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One of the most prolific jazz guitarists and educators emanating out of the Southeastern region of the United States, Tom Wolfe makes his well-timed debut as a solo artist with this new release titled, Simple Peace. Not only has Wolfe performed with legendary guitarist Mundel Lowe and more recently on fellow Southerners Ken and Harry Watters’ excellent new release Brothers II, (See June ’00 AAJ review) but was also appointed as a “Kennedy Center” jazz ambassador. Here, the guitarist and Director of Jazz Studies at the University of Alabama – steps out on his own while garnering strong and sympathetic support from a top-notch band.
The album commences with a sprightly nod to guitarist Pat Metheny on “It Is Time” as Wolfe melds rapid chord progressions with elegantly performed mid-toned electric lines while also turning up the heat in tandem with pianist Bill Peterson’s lush melodies. Wolfe implements gritty, souped-up electric leads on “Mindbend” yet playfully disrupts the momentum with odd-metered passages along with a straight-ahead swing groove. Hence, the guitarist displays a fertile imagination along with convincing chops!
The band indulges in some clever improvisational maneuvers on the somewhat rambunctious piece, “Go With The Flow” as the guitarist goes head to head with drummer Mark Lanter for a vivacious polyrhythmic encounter whereas Wolfe exhibits some good old country charm on the aptly titled composition, “Appalachia”. With this piece, the guitarist commingles deft C&W style picking with rock rhythms and lucid jazz grooves along with Oteil Burnbridge’s limber electric bass soloing.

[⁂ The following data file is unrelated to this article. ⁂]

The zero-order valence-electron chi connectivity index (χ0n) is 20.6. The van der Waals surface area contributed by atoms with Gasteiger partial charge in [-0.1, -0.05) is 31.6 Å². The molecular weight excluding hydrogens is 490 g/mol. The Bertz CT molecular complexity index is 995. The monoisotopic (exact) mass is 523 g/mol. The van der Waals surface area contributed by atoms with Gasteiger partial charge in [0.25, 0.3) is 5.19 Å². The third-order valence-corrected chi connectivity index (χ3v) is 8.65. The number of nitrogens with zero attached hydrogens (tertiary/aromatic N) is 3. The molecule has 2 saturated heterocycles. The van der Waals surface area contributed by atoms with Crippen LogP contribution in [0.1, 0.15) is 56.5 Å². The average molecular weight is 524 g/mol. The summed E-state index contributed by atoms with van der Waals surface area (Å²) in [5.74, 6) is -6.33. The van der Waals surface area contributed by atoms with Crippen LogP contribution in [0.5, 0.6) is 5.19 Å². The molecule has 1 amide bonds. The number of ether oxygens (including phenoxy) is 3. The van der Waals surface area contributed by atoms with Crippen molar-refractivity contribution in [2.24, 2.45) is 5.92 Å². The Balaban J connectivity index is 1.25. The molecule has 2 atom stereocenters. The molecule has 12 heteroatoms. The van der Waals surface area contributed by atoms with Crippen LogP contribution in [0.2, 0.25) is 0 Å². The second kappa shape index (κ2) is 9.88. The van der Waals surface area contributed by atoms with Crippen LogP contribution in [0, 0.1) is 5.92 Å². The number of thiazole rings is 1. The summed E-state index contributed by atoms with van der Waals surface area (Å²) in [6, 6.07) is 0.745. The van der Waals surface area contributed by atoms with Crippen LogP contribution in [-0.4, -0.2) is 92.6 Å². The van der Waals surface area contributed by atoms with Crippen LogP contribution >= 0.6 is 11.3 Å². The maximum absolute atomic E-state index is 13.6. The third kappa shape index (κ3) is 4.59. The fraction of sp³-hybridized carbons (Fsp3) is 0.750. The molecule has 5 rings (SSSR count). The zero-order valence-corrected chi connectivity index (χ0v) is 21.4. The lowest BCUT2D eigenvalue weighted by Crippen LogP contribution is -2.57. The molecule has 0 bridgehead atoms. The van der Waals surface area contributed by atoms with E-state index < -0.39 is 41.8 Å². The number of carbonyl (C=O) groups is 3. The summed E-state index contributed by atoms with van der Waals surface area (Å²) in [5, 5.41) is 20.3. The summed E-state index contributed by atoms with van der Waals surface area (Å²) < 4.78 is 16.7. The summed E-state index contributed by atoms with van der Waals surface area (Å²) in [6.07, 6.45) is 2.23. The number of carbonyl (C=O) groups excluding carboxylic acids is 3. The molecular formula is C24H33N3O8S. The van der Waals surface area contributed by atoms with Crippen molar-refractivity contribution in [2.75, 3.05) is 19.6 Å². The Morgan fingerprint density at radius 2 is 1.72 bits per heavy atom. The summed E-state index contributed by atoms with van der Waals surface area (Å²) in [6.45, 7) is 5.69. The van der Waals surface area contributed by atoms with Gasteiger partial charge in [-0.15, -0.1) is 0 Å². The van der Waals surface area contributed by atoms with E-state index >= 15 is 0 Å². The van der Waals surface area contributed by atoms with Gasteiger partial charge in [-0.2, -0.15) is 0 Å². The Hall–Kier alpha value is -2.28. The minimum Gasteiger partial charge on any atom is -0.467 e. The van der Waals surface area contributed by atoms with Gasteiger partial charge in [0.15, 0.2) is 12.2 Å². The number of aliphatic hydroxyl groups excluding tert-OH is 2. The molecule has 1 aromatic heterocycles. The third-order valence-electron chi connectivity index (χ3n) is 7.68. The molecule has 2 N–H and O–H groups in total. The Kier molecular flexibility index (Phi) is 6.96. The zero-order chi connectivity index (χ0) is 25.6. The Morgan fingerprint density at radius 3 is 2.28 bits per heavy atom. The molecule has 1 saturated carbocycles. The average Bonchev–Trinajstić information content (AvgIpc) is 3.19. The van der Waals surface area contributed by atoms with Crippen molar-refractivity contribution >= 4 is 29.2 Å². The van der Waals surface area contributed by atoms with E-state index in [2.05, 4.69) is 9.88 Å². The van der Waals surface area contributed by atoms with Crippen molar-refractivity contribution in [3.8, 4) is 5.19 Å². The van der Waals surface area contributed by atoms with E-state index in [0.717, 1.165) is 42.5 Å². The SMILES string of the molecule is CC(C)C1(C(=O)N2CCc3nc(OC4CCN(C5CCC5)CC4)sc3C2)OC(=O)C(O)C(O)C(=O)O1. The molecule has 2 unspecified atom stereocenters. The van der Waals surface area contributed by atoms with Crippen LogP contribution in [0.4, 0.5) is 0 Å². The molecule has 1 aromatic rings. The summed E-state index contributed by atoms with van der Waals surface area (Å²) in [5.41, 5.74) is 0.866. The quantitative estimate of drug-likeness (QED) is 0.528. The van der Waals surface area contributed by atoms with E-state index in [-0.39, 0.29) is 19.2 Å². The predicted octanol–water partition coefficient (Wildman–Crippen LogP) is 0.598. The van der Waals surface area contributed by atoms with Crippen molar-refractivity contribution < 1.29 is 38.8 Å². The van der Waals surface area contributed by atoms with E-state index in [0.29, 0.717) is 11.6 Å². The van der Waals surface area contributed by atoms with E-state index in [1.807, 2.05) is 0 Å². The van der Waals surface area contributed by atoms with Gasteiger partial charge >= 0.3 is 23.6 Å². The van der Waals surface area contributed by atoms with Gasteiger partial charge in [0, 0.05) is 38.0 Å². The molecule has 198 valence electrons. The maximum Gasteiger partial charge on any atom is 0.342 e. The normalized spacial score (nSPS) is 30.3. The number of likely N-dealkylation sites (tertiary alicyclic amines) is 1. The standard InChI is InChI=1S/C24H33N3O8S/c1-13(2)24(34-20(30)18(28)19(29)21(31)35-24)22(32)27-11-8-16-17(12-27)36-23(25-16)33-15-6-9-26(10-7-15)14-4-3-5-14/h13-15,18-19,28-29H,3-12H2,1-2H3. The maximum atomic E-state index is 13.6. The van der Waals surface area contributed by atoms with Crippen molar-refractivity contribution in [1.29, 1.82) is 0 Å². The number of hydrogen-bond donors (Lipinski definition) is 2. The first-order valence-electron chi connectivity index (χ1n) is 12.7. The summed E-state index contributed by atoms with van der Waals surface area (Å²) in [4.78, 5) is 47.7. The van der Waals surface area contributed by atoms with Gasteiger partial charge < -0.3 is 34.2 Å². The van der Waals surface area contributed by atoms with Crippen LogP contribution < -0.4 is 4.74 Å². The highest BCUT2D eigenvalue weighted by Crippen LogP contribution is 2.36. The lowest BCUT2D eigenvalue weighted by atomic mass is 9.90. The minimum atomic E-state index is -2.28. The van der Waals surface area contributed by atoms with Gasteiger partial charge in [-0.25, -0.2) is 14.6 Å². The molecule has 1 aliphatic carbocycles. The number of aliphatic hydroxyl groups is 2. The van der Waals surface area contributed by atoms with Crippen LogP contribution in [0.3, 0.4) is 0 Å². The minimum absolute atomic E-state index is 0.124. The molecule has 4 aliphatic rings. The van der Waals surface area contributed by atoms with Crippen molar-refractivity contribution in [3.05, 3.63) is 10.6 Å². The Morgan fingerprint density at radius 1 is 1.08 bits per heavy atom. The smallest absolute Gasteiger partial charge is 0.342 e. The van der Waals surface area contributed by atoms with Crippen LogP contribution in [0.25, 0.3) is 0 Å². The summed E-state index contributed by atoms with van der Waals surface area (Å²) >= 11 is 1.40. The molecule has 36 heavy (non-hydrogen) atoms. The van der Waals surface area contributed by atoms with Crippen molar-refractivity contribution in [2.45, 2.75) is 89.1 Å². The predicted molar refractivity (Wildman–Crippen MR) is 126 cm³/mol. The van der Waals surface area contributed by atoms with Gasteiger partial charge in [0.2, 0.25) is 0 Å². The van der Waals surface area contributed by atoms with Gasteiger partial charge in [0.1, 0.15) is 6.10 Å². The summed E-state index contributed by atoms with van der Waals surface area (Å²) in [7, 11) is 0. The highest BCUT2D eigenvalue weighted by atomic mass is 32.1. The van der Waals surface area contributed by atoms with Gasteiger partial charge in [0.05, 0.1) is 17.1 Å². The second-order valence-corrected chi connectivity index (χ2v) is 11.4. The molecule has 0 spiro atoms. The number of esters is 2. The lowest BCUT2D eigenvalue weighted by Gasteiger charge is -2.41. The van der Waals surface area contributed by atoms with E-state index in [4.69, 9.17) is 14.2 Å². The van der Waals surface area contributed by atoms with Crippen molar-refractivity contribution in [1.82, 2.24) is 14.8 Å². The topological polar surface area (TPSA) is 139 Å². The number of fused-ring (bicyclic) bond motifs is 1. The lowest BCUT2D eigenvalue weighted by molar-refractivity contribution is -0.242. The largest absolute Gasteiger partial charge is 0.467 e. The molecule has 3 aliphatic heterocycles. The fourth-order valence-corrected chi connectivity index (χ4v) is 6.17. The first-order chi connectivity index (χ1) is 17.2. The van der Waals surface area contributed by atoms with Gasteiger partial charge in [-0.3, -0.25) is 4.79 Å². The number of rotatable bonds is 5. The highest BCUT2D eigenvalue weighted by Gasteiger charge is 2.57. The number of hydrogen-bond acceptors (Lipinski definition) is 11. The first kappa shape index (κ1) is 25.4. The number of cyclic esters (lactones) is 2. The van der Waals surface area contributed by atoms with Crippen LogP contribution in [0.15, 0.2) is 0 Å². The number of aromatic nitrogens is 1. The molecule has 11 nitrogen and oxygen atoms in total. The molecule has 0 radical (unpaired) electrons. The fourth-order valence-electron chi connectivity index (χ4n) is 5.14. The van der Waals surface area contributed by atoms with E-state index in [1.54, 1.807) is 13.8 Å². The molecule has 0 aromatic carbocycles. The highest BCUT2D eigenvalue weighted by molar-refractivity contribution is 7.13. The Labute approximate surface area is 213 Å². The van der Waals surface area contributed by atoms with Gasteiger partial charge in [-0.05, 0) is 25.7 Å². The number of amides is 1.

Wolfe finalizes the proceedings with his acoustic and predominately grassroots ballad, "Pueblo”. Overall, Simple Peace is a fine and thoroughly memorable freshman effort from a guitarist/composer who exhibits the necessary ingredients for long term success. Recommended!
For ordering and additional information please contact Tom Wolfe via email: firstname.lastname@example.org
1) It Is Time 2) Your Tender Nature 3) Mindbend 4) Simple Peace 5) Go With The Flow 6) Portrait Of The Essence 7) Appalachia 8) Outer Banks 9) Some Sweet Day 10) Pueblo
Tom Wolfe; Guitars/Guitar Synth: Mark Lanter; Drums: Oteil Burbridge; Bass (2, 4, 7): Robert Dickson; Bass (1, 3, 6, 9): Roy Yarbrough; Bass (8): Bill Peterson; Piano (1, 3, 6, 8)
I love jazz because anything is possible; it has few rules and the best jazz breaks those ones. I prefer free improv because it doesn't really have any rules at all.
I was first exposed to jazz in my teens (in the late sixties).
The first jazz record I bought was Filles de Kilimanjaro by Miles Davis, shortly followed by Extrapolation by John McLaughlin.
My advice to new listeners is to listen as widely as possible and not to make snap judgments--stick with it.